Foot-and-mouth soldiers have Q fever

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Foot-and-mouth soldiers have Q fever

by Allan Ramsay

Three soldiers are recovering after being infected with the rare disease, Q fever, which they contracted while burying animals with foot-and-mouth, making them the first human victims of the epidemic, it was revealed today.

The servicemen began displaying symptoms of flu or pneumonia, with which Q fever is often confused, after they helped dispose of animal carcasses on a farm in Northumberland.

Two of the soldiers were treated in hospital after complaining of the symptoms, including breathing problems, but later released. It is not clear whether the third man needed hospital treatment.

Six other men, also believed to be soldiers, were screened for the fever but the results proved negatives.

Doctors and public health officials across Britain have been alerted to watch out for patients who may have worked on farms during the slaughter programme complaining of similar illness.

News of the first people to suffer health problems as a result of the foot-and-mouth epidemic was revealed not by the Department of Health but on the website of the Public Health Laboratory Service, the Government's monitor of infectious diseases.

A Ministry of Defence spokesman said: "This is like flu. You take antibiotics and get better. Clearly we have a duty of care to our people. The divisional operation order did warn of the hazards."

A Health Department spokesman said the general public was unlikely to be at increased risk from Q fever although a risk assessment released earlier during the epidemic suggested bacteria might be released for months from animal burial sites.

"It is known that the people who have had it so far have not had it through food," said the spokesman. "They were involved directly in disposal. It is a known risk. The disease itself is not a high-risk disease. The exposure among people who work on farms is very high because the bacteria are so common and widespread."

People handling animals, whether infected by foot-and-mouth or not, are at particular risk of catching the disease, especially from pregnant sheep and cattle, many of which have been killed during the recent cull.

Q fever is rare with only a few hundred cases reported each year, mainly in Ulster, although it is believed that numbers are under-reported because of its similarity to flu. One survey suggested that one in four farmers had the disease.

Thousands of soldiers, slaughtermen and troops were involved in the cull.There have been 1,788 confirmed outbreaks of foot and mouth and animals on more than 7,000 farms have been killed as a precaution.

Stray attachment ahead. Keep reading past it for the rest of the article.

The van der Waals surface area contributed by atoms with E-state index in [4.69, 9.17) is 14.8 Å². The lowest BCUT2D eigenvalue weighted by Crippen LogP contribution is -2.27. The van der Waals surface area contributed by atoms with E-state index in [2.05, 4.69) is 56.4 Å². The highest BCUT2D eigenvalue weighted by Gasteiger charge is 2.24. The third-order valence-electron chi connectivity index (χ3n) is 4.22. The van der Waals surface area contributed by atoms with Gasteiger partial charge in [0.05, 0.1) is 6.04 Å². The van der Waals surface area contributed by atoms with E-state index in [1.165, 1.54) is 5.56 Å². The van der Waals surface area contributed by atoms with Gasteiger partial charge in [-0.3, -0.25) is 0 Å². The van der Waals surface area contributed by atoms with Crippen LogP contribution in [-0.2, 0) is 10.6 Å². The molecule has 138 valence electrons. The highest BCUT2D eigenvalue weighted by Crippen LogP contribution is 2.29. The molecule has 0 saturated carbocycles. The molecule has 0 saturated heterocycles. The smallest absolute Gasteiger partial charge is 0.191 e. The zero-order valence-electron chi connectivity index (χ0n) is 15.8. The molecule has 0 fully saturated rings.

So far 2.76million sheep, 537,000 cattle and 128,000 pigs have been killed.

Associated Newspapers Ltd., 28 June 2001

-- PHO (owennos@bigfoot.com), June 28, 2001

Answers

<< It is a known risk. The disease itself is not a high-risk disease. The exposure among people who work on farms is very high because the bacteria are so common and widespread... >>

These are the key points.

Q fever often resolves without treatment and without long-term consequence. It can be fatal in some cases, however, if severe manifestations are untreated with appropriate antibiotics. This bacterial infection is an old, well-known risk to farmers and vets from infected animals, especially goats and sheep during birthing (placenta and various fluids are highly infectious, especially via aerosols, and the bacteria can survive several weeks in the environment).

<< One survey suggested that one in four farmers had the disease >>

Indeed, serologic ( = blood antibody) surveys of sheep and goat farmers in particular demonstrate that prior infection is common, and mostly the persons previously infected as shown by the antibodies deny previous severe illness.

<< making them the first human victims of the epidemic >>

Sort of a sensationalistic claim, although I suppose it's technically true.

-- Andre Weltman (aweltman@state.pa.us), July 02, 2001.


Here's the moderator's comment on this story, from PROMED, 2 July 2001 #153 (URL: www.promedmail.org):

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[This report is unclear about the nature of the causative organism, which is a rickettsia. Q fever, or rickettsial pneumonia, occurs world-wide.

Pneumonia is a frequent consequence of infection with an acute onset and in extreme cases possible involvement of heart valves and other organs. The Q fever rickettsia, _Coxiella burnetii_, is usually transmitted by inhalation of small particle aerosols that originate from infected animals. Q fever is enzootic among domestic animals, particularly cattle, sheep and goats. Q fever rickettsiae proliferate profusely in the placenta of infected females and are released abundantly at parturition. They are resistant in the environment and can be disseminated by dust, dried feces, nd other animal detritus.

Disease occurs sporadically in farm workers, but outbreaks are more frequent among abattoir workers. Q fever can also be contracted by consumption of contaminated raw milk. Ticks are a potential but rare source of human infection.

The present outbreak appears to be confined to military personnel employed in the slaughter and disposal of FMD-infected animals. Soldiers, in contrast to farm workers and slaughtermen, would be unlikely to have any prior immunity as a consequence of their normal employment. Furthermore they may have been assigned by default to the most emotionally disturbing tasks, such as the slaughter and disposal of pregnant sheep and recently born lambs.

- Moderator CP]

-- Andre Weltman, M.D. (aweltman@state.pa.us), July 03, 2001.


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